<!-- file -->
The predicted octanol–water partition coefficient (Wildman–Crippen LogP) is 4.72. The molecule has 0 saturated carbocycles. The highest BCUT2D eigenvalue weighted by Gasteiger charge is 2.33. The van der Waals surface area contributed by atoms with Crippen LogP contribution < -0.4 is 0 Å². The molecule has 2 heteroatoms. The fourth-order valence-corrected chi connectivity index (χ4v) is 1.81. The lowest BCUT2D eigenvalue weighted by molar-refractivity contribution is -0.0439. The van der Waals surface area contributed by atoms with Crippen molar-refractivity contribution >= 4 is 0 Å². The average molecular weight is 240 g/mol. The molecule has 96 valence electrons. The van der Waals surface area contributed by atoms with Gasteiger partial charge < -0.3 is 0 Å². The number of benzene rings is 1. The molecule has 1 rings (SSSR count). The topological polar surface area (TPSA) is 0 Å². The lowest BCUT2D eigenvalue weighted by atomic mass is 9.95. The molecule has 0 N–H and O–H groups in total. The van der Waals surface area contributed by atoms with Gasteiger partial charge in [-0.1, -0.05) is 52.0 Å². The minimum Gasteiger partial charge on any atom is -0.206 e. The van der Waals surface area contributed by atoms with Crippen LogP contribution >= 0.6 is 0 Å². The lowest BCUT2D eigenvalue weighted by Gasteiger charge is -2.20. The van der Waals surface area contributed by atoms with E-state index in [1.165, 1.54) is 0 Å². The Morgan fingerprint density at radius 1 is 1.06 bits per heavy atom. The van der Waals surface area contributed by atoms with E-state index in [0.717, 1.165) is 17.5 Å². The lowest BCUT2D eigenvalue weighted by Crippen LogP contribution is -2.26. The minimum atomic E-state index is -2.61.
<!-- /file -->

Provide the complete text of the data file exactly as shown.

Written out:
The predicted octanol–water partition coefficient (Wildman–Crippen LogP) is 4.72. The molecule has 0 saturated carbocycles. The highest BCUT2D eigenvalue weighted by Gasteiger charge is 2.33. The van der Waals surface area contributed by atoms with Crippen LogP contribution < -0.4 is 0 Å². The molecule has 2 heteroatoms. The fourth-order valence-corrected chi connectivity index (χ4v) is 1.81. The lowest BCUT2D eigenvalue weighted by molar-refractivity contribution is -0.0439. The van der Waals surface area contributed by atoms with Crippen molar-refractivity contribution >= 4 is 0 Å². The average molecular weight is 240 g/mol. The molecule has 96 valence electrons. The van der Waals surface area contributed by atoms with Gasteiger partial charge < -0.3 is 0 Å². The number of benzene rings is 1. The molecule has 1 rings (SSSR count). The topological polar surface area (TPSA) is 0 Å². The lowest BCUT2D eigenvalue weighted by atomic mass is 9.95. The molecule has 0 N–H and O–H groups in total. The van der Waals surface area contributed by atoms with Gasteiger partial charge in [-0.1, -0.05) is 52.0 Å². The minimum Gasteiger partial charge on any atom is -0.206 e. The van der Waals surface area contributed by atoms with Crippen LogP contribution >= 0.6 is 0 Å². The lowest BCUT2D eigenvalue weighted by Gasteiger charge is -2.20. The van der Waals surface area contributed by atoms with E-state index in [1.165, 1.54) is 0 Å². The Morgan fingerprint density at radius 1 is 1.06 bits per heavy atom. The van der Waals surface area contributed by atoms with E-state index in [0.717, 1.165) is 17.5 Å². The lowest BCUT2D eigenvalue weighted by Crippen LogP contribution is -2.26. The minimum atomic E-state index is -2.61.